What is the transparency and final beneficiaries of the central bank filing and how does it apply to corporations and legal entities?

by Quatro Legal Corporate Team | Jan. 8, 2024 | Article, Corporate

Costa Rica has over the past few years created more and more compliance requirements to fight tax fraud and evasion as well as monitor the entities and the capitals entering or flowing through the country. The Transparency and Final Beneficiaries Registry of the Central Bank of Costa Rica is one of this new requirements intended to identify the shareholders and final beneficiaries of all legal entities and legal structures active in Costa Rica. Active shall be construed as being duly recorded and valid in the National Registry. It is based on Law 9416, known as the “Law to Improve the Fight against Tax Fraud,” and related Regulations 414040-H.

It is required that all legal entities and legal structures domiciled in the country disclose all shareholders or final beneficiaries who own a percentage greater than or equal to 15% of the total shares or benefits.

This is a requirement for all legal entities and other legal structures, trusts, third-party resource managers and non-profit organizations. It is important to note that the person providing the information must have a valid digital signature certificate (firma digital). The “firma digital” for those that are not familiarized with it is a tecnological tool that through an encriptive system verifies the identity, integrity and legal validity of someone signature that binds them to the document or documents signed through it. It is an electronic or digital equivalent of a person’s handwritten signature.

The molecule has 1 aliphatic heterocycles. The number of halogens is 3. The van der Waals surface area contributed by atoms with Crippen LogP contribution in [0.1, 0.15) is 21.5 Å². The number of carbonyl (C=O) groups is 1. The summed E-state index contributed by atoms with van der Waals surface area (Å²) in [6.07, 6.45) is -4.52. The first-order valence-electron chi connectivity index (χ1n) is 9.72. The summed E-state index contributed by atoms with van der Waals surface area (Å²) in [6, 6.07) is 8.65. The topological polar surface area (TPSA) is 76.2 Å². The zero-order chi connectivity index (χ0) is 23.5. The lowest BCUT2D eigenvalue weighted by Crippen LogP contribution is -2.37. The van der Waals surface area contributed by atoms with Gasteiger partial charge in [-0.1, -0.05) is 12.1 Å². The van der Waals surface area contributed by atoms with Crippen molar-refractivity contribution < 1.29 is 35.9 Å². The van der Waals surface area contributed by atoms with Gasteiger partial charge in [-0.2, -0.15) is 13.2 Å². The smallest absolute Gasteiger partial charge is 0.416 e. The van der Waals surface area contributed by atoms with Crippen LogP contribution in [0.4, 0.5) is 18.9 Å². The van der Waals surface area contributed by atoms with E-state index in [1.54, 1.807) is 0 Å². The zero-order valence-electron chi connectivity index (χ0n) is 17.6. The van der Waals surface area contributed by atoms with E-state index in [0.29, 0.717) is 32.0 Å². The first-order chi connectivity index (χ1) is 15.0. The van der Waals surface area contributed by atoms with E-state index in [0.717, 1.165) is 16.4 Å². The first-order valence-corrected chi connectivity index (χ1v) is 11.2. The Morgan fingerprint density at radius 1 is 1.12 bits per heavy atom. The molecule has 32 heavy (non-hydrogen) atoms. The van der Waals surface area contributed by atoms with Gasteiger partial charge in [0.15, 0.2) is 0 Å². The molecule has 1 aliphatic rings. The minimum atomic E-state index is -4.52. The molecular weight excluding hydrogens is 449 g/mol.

In the case of legal entities and legal structures whose shareholders and/or beneficiaries are persons or companies located abroad making it impossible to determine their identities, an affidavit must be submitted explaining the situation along with all supporting documentation.

The process is completed through the electronic platform centraldirecto.fi.cr. Additionally, an email address must be provided to receive communications. The legal representative is required to have a digital signature or “firma digital” or authorization must be given to a third party through a special power of attorney issued by a public notary.

The deadlines for submission of this declaration are as follows: a) Ordinary declaration: Once a year, between April 1st to April 30th. It is important to note that in the past years the government has changed or extended the filing dates due to problems with the platforms. Legal entities or structures that are registered after this must submit the information within 20 business days of completion of their incorporation in the National Registry; and b) Extraordinary declaration: A declaration must be submitted within 15 business days from the date on which an annotation is made in the respective registry. This is required in all cases where one shareholder or beneficiary of 15% or more of the total shares or benefits of the legal entity or legal structure.

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